The river: keeping a promise
(Part 4 of a four-part series)
The list of people who have kept watch over the Ouachita River environment is long…too long to put here. Some like Dr. Michael Caire of West Monroe and Jim Hall of Ruston, who founded SORE (Save the Ouachita River Environment) in the 1980’s, are near the top of the list. Numerous state Wildlife and Fisheries employees and even Corps’ professionals who are not members of the “straighten and dredge club” also make the list.
But I don’t know anyone who fought harder, put more on the line or knows more about the river system first hand than Dr. Ray Jones (a.k.a. “Dr. Bream”), a retired Louisiana Tech botany professor who was also a consultant for the Corps back in the day. His factual, public arguments and information sharing against the straightening of the river put him at odds with his bosses and changed his career, but personal sacrifice didn’t stop him. When I told Dr. Jones that I was writing about the river, he asked to be a guest columnist one day and I promised I’d let him. If I don’t print it, I’ll never get invited back to his famous fish fries!
Guest column from Dr. Ray Jones:
Haddox, this is for your role in the preservation of our Ouachita River. You’d likely not write about your own role, so I did….So, behave yourself and publish it in due course.
Friends, members, and readers of lakedarbonnelife.com, I write to give you some
historical perspective on your webmaster’s critical role in the first long-ago effort to stop the U.S. Army Corps of Engineers from straightening some 55 bendways and widening nearly that many more on the Ouachita River. I feel certain that Kinny Haddox would not give himself his just due had he written about his own role. So I make this effort to say to Kinny on behalf of us all a big, “THANKS”.
Around 1980, the Corps proposed on behalf of just a few to straighten the Ouachita River by cutting 55 bends out of the river in Louisiana and Arkansas and widening even more bendways. Such drastic mutilations would have resulted essentially in a “ditch” for what is a truly beautiful river. At the time of this threat to our river, Kinny was an outdoor writer for the Monroe newspaper. All outdoorsmen/women looked forward each Friday to his weekly fishing/hunting article. His uncovering and publishing the facts about this project, and behind the scenes work, set in motion the effort that stopped it. Everyone enjoying the beautiful Ouachita River these days should be ever so thankful that Kinny supported with such fervor the cause to protect the Ouachita from channelization.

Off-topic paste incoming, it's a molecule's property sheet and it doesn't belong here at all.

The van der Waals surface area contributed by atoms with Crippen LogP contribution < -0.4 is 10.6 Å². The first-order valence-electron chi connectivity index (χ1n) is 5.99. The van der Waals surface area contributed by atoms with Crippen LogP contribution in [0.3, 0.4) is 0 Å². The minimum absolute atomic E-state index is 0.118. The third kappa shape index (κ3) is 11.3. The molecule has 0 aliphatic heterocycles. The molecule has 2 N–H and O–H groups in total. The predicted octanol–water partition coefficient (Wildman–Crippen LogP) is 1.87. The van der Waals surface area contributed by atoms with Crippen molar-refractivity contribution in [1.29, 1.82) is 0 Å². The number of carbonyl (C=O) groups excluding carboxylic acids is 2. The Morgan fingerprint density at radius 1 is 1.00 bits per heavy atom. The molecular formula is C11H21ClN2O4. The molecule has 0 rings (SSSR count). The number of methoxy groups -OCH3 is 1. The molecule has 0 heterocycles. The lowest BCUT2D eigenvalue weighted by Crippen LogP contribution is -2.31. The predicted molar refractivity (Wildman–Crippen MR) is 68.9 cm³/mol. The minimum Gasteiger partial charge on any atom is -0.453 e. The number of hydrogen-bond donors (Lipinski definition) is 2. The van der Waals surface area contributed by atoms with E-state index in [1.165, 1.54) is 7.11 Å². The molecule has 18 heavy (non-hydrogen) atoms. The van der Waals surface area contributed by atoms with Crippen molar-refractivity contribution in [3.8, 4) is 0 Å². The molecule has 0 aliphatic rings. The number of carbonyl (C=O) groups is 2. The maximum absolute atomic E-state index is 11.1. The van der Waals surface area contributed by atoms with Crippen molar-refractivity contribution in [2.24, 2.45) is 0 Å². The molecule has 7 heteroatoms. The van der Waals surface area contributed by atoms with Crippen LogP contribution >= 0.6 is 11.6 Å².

Kinny helped me get several editorials published in the “News Star,” as I attempted to inform/incite the public of the dangers of the proposed river straightening. I shall never forget, and I want you to know, that it came to a point when the Editor of the “News Star” bowed to political pressure and told me they would accept no more “Letters to the Editor” from Dr. Ray Jones. At that point, I wrote one final discourse on the matter and sent it straight to Kinny. So, in order to get my words and thoughts published, Kinny, in his weekly newspaper article, wrote, “I got a letter from Dr. Jones the other day and I’d like to share his thoughts.” He then printed the letter. I have never forgotten what courage it took for Kinny to do that; I hope that you won’t forget either.
After a fierce political battle, we supporters of the “crooked, beautiful” river won out. All of us can still cherish our beautiful Ouachita River today. The days fishing and hunting and boating we’ve had there are too numerous to be counted. Hey, tell Kinny “Thanks” when you see him. And I challenge our next generation of those who care about the river to keep their eyes open and stand up for the preservation of the Ouachita River. The Corps has tried twice more to build support to straighten the Ouachita. Others have fought the good fight to win each time.
— Raymond Jones, Ph.D.
West Monroe, LA
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The Ouachita River is down to the 18-foot mark and still dropping under the current drawdown for inspection of the Columbia Locks and Dams. No word on what they’ve found or how it’s going. We will share it when we find out.
River level at 6 p.m. July 11: